The Dual Aspect Jacket is long enough to fit perfectly under a harness, eliminating any major bunching when climbing. [Photo] Miya Tsudome collection
This jacket is also helmet compatible, with a hard peaked hood and generous neck coverage. [Photo] Miya Tsudome collection
Specifically designed for alpine climbing, the Dual Aspect bib shorts take mountain comfort and movement to the next level. They passed the hose test, providing adequate waterproof protection. I’ve also taken them on steep hikes in the mountains and were as comfortable as you can sweat in hard shell pants. The design shines with its clever four-way stretch straps, which are made of a lightweight stretch mesh, and combined with the high step gusset of the bibs, allow for unrestricted climbing movement. The cinched waistband is comfortable and (get ready ladies) bathroom compatible – just pull the back part of the waistband down and feel free to go anywhere, even with a harness on – this completely changes the game, thank you Patagonia!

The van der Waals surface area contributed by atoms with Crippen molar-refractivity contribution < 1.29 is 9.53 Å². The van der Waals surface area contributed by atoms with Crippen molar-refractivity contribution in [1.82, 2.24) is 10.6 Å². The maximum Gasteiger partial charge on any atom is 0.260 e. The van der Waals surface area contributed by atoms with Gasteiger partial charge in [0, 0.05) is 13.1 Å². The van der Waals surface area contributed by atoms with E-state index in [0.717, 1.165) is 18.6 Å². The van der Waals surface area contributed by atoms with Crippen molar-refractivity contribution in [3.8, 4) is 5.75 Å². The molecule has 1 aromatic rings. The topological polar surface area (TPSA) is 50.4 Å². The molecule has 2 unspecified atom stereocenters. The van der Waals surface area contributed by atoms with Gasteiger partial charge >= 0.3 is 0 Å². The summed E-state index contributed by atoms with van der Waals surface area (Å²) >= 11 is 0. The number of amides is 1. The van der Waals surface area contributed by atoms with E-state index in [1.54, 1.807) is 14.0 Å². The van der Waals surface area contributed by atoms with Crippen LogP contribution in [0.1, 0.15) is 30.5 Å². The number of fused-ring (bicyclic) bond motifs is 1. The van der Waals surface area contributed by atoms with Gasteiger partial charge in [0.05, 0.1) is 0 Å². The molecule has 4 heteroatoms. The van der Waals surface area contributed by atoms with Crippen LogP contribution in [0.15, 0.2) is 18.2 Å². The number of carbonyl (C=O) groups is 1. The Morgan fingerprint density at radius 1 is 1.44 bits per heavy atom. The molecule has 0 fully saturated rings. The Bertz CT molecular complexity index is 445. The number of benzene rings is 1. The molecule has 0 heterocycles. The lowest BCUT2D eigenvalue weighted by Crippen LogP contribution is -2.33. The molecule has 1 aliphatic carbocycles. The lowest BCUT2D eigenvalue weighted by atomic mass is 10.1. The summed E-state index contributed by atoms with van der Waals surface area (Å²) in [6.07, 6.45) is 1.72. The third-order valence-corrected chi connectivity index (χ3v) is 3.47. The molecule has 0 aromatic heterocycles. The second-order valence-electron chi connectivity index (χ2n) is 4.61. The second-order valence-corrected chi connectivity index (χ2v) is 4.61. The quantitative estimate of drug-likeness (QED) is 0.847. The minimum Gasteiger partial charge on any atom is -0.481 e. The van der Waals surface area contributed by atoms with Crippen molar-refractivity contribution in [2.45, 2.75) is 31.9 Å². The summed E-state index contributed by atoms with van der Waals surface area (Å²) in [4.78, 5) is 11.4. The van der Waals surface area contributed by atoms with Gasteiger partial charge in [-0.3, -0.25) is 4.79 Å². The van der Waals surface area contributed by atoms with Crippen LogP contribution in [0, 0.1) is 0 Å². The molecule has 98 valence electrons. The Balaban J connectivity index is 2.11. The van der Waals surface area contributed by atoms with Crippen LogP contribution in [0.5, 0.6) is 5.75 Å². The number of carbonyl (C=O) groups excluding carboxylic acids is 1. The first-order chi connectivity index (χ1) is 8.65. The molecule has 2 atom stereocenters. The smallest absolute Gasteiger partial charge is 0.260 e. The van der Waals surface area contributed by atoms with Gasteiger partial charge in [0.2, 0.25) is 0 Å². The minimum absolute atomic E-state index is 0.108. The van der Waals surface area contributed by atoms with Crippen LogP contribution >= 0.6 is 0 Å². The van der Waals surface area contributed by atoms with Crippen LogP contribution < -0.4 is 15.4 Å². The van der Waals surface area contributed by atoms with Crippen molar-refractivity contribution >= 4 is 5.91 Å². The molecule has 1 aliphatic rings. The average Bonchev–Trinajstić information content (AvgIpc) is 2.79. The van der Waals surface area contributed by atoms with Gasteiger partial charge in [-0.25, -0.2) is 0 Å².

Together, the Dual Aspect jacket and suspenders form a powerful kit. And high-performance, high-quality construction, of course, comes at a price. The biggest downside to these items is their price, which makes for a compelling purchase, especially when combined. For this reason, I would recommend this kit to the serious mountaineer who sees themselves spending a lot of time climbing or skiing in mountain environments where water resistance and the maneuverability of a hard shell are paramount.
Made with Patagonia’s exclusive waterproof H2No, the Dual Aspect Jacket and Bibs use no perfluorinated chemicals in their garments and stand up to the harshest elements. [Photo] Miya Tsudome collection
A high gusset and four-way stretch straps make the Patagonia Dual-Aspect Suspenders exceptionally capable for rock and ice climbing moves. [Photo] Miya Tsudome collection